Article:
WorldThe woman decided not to evacuate, stayed in Afghanistan to take care...

The woman decided not to evacuate, stayed in Afghanistan to take care of cats and dogs


Charlotte Maxwell-Jones, the owner of an animal rescue clinic in the capital Kabul (Afghanistan), decided not to evacuate to the US after she could not arrange to bring a large number of cats and dogs with her. According to Stars and Stripes, Ms. Maxwell-Jones was unable to get the animals on board US military flights or charter a private jet to leave Afghanistan by the August 31 deadline.
In an interview with the US TV channel WVLT, she said she would stay until about 130 dogs were safely evacuated, including about 50 dogs that had helped the US military. She said: “They are my responsibility, I always love to take care of them. I think if I wasn’t here, there would be less chance of saving them.”

Staff at the Small Animal Rescue Center pose for a photo with a dog in Kabul (Afghanistan)

Ms. Maxwell-Jones has lived in Afghanistan for 11 years and founded the Kabul Small Animal Rescue clinic in 2018 to rescue stray animals, provide veterinary services and help bring adopted animals abroad.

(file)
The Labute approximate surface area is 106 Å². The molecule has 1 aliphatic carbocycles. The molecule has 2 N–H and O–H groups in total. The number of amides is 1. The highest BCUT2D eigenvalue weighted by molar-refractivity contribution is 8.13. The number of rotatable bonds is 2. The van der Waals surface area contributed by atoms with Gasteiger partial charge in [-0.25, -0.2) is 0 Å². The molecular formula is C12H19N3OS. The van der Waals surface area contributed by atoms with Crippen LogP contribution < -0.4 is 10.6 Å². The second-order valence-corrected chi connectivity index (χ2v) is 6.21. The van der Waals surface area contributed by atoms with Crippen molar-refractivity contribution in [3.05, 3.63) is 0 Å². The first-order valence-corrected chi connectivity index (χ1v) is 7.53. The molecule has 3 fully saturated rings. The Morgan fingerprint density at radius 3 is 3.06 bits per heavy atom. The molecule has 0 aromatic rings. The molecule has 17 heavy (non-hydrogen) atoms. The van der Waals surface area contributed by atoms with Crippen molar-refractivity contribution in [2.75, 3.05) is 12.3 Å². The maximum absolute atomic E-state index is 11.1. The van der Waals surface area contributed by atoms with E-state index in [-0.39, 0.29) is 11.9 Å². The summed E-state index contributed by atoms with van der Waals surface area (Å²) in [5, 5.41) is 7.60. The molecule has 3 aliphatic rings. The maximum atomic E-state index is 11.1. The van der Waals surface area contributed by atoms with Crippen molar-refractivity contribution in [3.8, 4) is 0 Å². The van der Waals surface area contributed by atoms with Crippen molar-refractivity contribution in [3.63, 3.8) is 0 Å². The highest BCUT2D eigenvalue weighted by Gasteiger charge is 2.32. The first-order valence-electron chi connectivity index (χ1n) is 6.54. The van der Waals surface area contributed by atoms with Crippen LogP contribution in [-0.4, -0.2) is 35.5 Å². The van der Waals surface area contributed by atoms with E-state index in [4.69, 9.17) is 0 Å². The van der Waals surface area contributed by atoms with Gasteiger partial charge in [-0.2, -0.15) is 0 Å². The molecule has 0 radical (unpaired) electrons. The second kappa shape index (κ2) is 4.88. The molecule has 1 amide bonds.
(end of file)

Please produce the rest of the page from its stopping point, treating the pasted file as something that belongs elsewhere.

Among them are dogs that have been contracted by the US military to sniff out bombs and perform important missions to help neutralize threats to US troops while abroad. However, contract dogs do not belong to the military and are not considered military dogs.
The woman decided not to evacuate, staying in Afghanistan to take care of cats and dogs - Photo 2

Pet cages at Kabul airport (Afghanistan) “storm” social networks in recent days

Pictures of dogs in cages that Mrs. Maxwell-Jones brought to Kabul airport to try to evacuate have been widely circulated on social media. Many have accused American forces of leaving their sniffer dogs behind in Afghanistan. The Pentagon on August 31 had to make a correction, stating clearly that the US military did not leave behind military dogs and the dogs in the photo are from Kabul Small Animal Rescue.
Although her parents wanted her to return to the United States, she decided to stay, passing up many opportunities to evacuate before August 31. Currently, under the Taliban government, she is under a curfew and can only go out when accompanied by a man. In addition to 130 dogs, Ms. Maxwell-Jones also wants to get 75 cats, 2 sheep and 2 parrots out of Afghanistan. She hopes to charter a flight in the coming weeks.

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